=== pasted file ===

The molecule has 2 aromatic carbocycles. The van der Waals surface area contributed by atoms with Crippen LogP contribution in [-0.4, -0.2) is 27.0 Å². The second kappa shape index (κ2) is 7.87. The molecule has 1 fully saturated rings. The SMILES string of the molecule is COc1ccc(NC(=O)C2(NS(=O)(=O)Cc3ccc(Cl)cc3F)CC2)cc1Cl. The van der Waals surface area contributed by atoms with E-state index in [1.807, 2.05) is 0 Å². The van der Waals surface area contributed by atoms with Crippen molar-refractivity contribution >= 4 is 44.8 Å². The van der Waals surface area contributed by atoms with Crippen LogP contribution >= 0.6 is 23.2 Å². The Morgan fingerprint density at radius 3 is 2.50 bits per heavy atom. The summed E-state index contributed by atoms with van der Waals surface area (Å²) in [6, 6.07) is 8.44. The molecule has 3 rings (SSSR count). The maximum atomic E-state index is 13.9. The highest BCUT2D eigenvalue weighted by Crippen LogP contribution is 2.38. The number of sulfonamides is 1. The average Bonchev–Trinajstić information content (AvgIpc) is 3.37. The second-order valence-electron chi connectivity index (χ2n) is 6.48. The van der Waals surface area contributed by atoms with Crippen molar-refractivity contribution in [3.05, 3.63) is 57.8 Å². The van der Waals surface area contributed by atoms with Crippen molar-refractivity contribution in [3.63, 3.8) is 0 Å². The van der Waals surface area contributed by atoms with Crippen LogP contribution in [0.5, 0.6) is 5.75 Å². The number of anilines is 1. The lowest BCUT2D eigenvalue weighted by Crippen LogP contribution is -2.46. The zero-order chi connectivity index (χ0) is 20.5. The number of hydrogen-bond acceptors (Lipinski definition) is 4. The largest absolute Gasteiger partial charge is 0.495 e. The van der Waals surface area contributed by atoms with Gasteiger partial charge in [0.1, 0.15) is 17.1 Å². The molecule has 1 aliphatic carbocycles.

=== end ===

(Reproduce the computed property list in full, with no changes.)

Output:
The molecule has 2 aromatic carbocycles. The van der Waals surface area contributed by atoms with Crippen LogP contribution in [-0.4, -0.2) is 27.0 Å². The second kappa shape index (κ2) is 7.87. The molecule has 1 fully saturated rings. The SMILES string of the molecule is COc1ccc(NC(=O)C2(NS(=O)(=O)Cc3ccc(Cl)cc3F)CC2)cc1Cl. The van der Waals surface area contributed by atoms with E-state index in [1.807, 2.05) is 0 Å². The van der Waals surface area contributed by atoms with Crippen molar-refractivity contribution >= 4 is 44.8 Å². The van der Waals surface area contributed by atoms with Crippen LogP contribution >= 0.6 is 23.2 Å². The Morgan fingerprint density at radius 3 is 2.50 bits per heavy atom. The summed E-state index contributed by atoms with van der Waals surface area (Å²) in [6, 6.07) is 8.44. The molecule has 3 rings (SSSR count). The maximum atomic E-state index is 13.9. The highest BCUT2D eigenvalue weighted by Crippen LogP contribution is 2.38. The number of sulfonamides is 1. The average Bonchev–Trinajstić information content (AvgIpc) is 3.37. The second-order valence-electron chi connectivity index (χ2n) is 6.48. The van der Waals surface area contributed by atoms with Crippen molar-refractivity contribution in [3.05, 3.63) is 57.8 Å². The van der Waals surface area contributed by atoms with Crippen molar-refractivity contribution in [3.63, 3.8) is 0 Å². The van der Waals surface area contributed by atoms with Crippen LogP contribution in [0.5, 0.6) is 5.75 Å². The number of anilines is 1. The lowest BCUT2D eigenvalue weighted by Crippen LogP contribution is -2.46. The zero-order chi connectivity index (χ0) is 20.5. The number of hydrogen-bond acceptors (Lipinski definition) is 4. The largest absolute Gasteiger partial charge is 0.495 e. The van der Waals surface area contributed by atoms with Gasteiger partial charge in [0.1, 0.15) is 17.1 Å². The molecule has 1 aliphatic carbocycles.